Cape Town - A recently released report by Asivikelane, (a service delivery monitoring tool) on the provision of basic services performance by metros in informal settlements shows that the City has improved on its water provision, cleaning and draining of toilets in the past five months.
The monthly report showed that services to informal settlements had remained stable, despite financial year-end pressures.
Afesis-Corplan programme officer Zimasa Mpemnyama said the Asivikelane campaign had been tracking the basic service delivery performance of metros since the beginning of the year.
Mpemnayama said since Asivikelane assisted informal settlement residents to participate and take part in submitting budgets to municipalities, these submissions now had an impact on the spending in metros.
She said Joburg and eThekwini were leading with increased spending on allocation for informal settlement sanitation while Tshwane showed a willingness to engage with residents by acknowledging receipt of individual submissions.
There are 497 established informal settlement areas in the metro with an additional 186 unlawfully occupied areas that surfaced during the pandemic which the City said it was unable to cater for as existing recognised informal settlements were prioritised.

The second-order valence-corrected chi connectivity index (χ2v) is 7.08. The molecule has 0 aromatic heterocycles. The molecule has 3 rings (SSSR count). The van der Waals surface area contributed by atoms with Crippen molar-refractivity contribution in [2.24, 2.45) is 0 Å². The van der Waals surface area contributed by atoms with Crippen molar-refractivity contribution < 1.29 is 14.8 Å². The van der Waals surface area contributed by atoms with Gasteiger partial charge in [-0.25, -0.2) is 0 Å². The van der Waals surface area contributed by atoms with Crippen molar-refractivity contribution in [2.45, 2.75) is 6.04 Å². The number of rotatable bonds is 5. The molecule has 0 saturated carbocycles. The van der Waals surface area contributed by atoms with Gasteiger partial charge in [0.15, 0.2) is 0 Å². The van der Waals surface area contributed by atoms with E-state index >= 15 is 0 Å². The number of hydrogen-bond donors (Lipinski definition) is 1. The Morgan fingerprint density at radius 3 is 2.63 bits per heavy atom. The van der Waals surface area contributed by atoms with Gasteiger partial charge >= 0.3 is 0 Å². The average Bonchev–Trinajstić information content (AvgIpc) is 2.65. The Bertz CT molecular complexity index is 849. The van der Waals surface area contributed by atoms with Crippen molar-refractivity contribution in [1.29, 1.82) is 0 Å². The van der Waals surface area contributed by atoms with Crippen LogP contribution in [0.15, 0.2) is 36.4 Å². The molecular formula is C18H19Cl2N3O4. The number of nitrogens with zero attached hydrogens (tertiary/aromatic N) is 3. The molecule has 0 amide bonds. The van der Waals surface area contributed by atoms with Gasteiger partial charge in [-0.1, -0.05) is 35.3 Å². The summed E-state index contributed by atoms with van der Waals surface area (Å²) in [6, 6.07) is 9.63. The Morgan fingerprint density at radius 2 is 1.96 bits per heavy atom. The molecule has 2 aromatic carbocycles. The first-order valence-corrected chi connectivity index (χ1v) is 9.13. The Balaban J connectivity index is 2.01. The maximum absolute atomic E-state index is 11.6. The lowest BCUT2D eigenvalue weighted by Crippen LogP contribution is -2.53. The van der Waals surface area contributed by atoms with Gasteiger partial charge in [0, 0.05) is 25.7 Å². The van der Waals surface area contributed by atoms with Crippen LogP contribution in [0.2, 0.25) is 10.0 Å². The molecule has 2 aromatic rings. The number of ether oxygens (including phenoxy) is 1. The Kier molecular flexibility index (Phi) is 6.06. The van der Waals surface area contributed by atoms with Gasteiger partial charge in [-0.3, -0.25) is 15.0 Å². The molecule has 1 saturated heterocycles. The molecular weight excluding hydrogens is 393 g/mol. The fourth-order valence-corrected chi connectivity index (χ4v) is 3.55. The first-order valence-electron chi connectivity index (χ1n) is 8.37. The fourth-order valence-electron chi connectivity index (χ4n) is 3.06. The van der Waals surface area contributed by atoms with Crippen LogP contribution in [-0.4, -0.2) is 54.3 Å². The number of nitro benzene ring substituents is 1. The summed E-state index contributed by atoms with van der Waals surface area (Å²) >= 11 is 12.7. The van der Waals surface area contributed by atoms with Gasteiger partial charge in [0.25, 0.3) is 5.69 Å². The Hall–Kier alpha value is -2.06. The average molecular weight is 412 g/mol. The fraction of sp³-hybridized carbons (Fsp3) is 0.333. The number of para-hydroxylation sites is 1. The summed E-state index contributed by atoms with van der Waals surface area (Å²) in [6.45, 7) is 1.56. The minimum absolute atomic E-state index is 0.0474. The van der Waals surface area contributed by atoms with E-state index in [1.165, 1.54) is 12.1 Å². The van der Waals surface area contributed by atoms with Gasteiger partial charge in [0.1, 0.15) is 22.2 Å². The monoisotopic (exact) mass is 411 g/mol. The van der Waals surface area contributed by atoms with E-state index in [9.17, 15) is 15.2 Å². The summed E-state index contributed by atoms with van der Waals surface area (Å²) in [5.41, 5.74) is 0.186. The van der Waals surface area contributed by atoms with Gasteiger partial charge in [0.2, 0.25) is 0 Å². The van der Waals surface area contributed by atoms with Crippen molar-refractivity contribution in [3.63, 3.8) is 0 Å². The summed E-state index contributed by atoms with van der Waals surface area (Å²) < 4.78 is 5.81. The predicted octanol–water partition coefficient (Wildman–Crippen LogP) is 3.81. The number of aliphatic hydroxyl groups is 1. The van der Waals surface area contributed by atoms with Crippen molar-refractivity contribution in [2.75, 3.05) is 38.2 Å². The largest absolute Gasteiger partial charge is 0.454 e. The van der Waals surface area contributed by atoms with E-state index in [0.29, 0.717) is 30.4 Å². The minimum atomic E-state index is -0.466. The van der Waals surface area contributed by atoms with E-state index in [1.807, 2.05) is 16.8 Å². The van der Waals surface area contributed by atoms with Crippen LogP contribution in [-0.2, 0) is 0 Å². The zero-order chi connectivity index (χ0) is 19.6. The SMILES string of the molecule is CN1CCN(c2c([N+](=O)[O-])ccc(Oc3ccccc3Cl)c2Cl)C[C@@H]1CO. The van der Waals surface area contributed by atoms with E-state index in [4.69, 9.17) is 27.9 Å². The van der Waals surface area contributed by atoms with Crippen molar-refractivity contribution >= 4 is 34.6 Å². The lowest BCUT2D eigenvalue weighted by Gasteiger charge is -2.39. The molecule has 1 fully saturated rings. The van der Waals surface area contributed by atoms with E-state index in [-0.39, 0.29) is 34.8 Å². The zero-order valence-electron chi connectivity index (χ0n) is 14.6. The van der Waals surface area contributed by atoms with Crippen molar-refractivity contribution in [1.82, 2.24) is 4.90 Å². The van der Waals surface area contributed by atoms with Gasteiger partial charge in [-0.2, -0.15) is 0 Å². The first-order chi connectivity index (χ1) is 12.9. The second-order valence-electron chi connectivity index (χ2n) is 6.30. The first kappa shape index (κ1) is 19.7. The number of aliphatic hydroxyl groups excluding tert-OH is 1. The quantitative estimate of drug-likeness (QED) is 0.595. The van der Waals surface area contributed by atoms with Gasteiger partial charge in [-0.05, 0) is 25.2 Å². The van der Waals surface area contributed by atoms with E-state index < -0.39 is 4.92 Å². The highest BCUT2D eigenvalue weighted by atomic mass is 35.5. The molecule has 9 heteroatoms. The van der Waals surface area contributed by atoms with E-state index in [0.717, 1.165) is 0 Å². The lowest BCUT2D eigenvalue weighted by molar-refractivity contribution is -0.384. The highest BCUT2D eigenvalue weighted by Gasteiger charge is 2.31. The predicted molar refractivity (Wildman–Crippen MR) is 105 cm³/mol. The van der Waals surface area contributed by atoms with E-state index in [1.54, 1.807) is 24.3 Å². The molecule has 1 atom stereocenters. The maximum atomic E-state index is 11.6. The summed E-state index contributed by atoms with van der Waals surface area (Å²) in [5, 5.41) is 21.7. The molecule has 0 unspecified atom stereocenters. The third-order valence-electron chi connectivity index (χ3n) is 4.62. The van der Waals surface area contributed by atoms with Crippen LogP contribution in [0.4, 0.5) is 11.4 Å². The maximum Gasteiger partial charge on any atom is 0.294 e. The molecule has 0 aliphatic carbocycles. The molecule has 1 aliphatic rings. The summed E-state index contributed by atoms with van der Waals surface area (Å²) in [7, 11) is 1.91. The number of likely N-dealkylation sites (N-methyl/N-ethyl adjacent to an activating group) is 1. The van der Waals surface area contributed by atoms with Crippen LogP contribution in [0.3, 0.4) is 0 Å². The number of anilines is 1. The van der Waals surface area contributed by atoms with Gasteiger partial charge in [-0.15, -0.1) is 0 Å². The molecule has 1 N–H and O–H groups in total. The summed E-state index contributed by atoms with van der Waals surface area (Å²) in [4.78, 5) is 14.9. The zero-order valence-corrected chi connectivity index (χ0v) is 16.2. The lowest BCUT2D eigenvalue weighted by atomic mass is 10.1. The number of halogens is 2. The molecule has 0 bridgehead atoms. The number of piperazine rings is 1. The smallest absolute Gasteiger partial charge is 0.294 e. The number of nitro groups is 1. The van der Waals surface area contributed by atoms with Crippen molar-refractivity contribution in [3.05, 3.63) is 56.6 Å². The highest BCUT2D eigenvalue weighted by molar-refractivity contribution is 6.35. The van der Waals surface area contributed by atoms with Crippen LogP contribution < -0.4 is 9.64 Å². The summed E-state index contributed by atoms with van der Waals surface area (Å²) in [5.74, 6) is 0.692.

Community Organisation Resource Centre Data and GIS manager Blessing Mancitshana said basic services were not adequately provided to the poorest when the campaign started in 2020.
He said they found that most families would share facilities (taps and toilets).
“To an extent, the City is trying its best with regards to the provision of some basic services, especially toilets. Through our partnership and engagement, we have seen them providing services, especially to some informal settlements that are part of this campaign.
“However, our social movement which is made of people coming out of these communities, tried to bring in the newly established settlements, and we are collecting information from some of them,” he said.
Mancitshana said under the UN Bill of Rights everyone had a right to clean water. He said when these services were not adequately provided residents were forced to walk long distances and stand in long queues.